From Public Lands News: Trump eyes Montana’s Zinke as secretary of Interior

The Trump administration December 13 indicated that Rep. Ryan Zinke (R-Mont.) would be its nominee for the next secretary of Interior. He has generally supported commodity development of the public lands, while demanding retention of the public lands in federal ownership.

Most famously in January 2015 Zinke told the Montana State legislature, “I will not tolerate selling our public lands.”

More recently on June 15 in a House Natural Resources Committee mark-up he voted against a bill (HR 3650) that would have authorized the transfer of up to 2 million acres per state of national forest to a state.

Said Zinke of the bill introduced by senior Republican Don Young (R-Alaska), “I’m starting to wonder how many times I have to tell these guys in leadership I’m not going to allow Montana’s public lands to be sold or given away.”

On the other hand Zinke has consistently supported commodity development on the public lands. Of a final November 15 BLM rule to regulate methane emissions he said the bureau “has issued a duplicative and unnecessary rule against responsible oil and gas development in Montana and on sovereign Tribal lands. This rule is a stark reminder that we need to invest in infrastructure projects like the Keystone pipeline, so we don’t need to flare excess gas.”

Environmentalists criticized the choice of Zinke. “While he has steered clear of efforts to sell off public lands and *supported the Land and Water Conservation Fund, *far more often Rep. Zinke has advanced policies that favor special interests,” said Jamie Williams, president of The Wilderness Society. “His overall record and the backdrop of cabinet nominations with close ties to the fossil fuel industry cause us grave concern.”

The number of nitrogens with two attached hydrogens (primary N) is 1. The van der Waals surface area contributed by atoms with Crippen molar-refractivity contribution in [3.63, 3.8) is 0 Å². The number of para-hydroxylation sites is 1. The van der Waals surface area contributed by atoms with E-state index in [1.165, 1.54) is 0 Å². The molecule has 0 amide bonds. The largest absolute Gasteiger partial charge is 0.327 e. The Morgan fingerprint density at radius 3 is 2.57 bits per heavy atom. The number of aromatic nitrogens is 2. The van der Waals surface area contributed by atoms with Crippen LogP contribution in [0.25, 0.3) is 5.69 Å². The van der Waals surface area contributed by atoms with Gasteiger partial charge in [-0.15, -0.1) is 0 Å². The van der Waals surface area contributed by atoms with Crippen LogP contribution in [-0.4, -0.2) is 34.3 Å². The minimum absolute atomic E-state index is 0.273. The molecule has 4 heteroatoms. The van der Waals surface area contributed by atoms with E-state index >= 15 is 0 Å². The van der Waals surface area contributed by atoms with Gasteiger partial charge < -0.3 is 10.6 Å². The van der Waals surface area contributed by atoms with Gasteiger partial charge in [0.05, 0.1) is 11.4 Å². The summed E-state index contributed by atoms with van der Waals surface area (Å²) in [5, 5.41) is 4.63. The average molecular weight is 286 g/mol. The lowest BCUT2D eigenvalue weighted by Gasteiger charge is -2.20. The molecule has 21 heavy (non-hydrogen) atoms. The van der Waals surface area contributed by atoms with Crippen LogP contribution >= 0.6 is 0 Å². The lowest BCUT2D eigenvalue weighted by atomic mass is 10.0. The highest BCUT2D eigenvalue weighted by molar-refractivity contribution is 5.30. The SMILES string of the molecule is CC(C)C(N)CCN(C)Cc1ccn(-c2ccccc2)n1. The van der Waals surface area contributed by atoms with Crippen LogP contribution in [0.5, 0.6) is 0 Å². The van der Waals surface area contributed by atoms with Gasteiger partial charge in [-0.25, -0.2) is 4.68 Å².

But sportsmen were more enthusiastic. Said Backcountry Hunters & Anglers President Land Tawney, “As Montana’s lone representative in the House of Representatives, Mr. Zinke has showed himself to be receptive to the interests of a wide range of constituents and a potential ally of sportsmen and other outdoor recreationists. . .
We’re gratified that the Trump administration is listening to our concerns and showing a willingness to act in the best interests of the American people and our irreplaceable public lands legacy.”

As of last weekend Rep. Cathy McMorris Rodgers (R-Wash.) had been considered the frontrunner for the Interior position but President-elect Donald Trump’s son Donald Jr. reportedly preferred Zinke. President-elect Trump and his son have consistently advocated retention of the public lands, despite a Republican Party Platform that proposes divestiture.

Meanwhile, the Trump administration and its Republican allies continue to gear up to reverse regulations and executive orders from the Obama administration. House and Senate Republican leaders are reportedly preparing to use a Congressional Review Act to revoke Obama regulations posted during the last half of this year.

- Chuck Cushman